“Custom” means “Wagon”.
Probably a good thing to know when looking at this model. Subaru used the term “Custom” in the 60’s for it’s “Wagon” version of the 360, and that is probably helpful to us Americans. Use the term “Wagon” here and we picture something else entirely. The little 360 could practically ride in the back back of one of those wood-paneled boats we grew up with.
So how small is the 360? We will show you how small the the 1:64 scale model by TLV is in a minute, but the 1:1 360 is tiny. Here is the standard 360 kei car displayed at Nade Wade Subaru in Salt Lake City:
The Outback behind it looks like it could eat for lunch. The chairs in the nearby office appear almost as big. This car is small, and clearly not very conducive to today’s expanding waistlines in the US.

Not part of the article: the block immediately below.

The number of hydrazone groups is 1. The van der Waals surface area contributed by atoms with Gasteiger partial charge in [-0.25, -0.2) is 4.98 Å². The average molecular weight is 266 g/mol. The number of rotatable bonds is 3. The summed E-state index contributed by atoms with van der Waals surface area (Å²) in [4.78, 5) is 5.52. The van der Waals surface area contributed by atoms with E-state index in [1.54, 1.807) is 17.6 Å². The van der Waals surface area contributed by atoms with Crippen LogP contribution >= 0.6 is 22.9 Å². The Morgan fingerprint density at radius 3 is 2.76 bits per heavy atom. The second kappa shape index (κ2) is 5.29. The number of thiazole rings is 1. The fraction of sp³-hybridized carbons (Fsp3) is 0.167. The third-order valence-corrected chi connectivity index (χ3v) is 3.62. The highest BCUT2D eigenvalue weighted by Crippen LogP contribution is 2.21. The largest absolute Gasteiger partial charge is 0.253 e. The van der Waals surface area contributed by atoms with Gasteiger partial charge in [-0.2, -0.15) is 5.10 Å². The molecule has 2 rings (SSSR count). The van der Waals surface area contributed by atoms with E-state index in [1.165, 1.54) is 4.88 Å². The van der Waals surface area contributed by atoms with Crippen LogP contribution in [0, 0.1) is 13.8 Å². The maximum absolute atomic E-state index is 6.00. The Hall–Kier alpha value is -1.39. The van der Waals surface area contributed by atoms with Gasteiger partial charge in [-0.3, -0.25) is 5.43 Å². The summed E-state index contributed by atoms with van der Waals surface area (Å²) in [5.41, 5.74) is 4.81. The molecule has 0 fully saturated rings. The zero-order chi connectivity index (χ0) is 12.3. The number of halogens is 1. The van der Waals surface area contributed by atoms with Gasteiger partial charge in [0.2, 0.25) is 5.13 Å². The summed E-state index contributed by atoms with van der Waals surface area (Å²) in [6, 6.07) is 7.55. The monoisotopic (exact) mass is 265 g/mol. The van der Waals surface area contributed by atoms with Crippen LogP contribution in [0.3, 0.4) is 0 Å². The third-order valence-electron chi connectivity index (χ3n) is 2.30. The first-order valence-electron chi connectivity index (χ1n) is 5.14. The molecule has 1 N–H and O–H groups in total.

But that is today. Unfortunately no one here in the US wanted them back in the 1960’s, either. Several thousand were imported to the US with much fanfare, and no one bought them. Some sat in dealerships, others on boats, and there is even the famous unconfirmed report that several sit at the bottom of LA Harbor, after being dumped overboard instead of being shipped back to Japan.
Now, the 360 is a classic. It gets its fair share of attention at car shows like JCCS, and there frankly is a lot to love in that tiny contraption. We dig the 360 Custom especially, and are more than thrilled TLV decided to make one.
And yeah, it is tiny too. Let’s put it next to a Hot Wheels car:
Small enough for you?
(Find the 360 and other TLV Subarus on ebay. Be prepared to pay a little…)
Tomica Limited Vintage Subaru 360 Custom: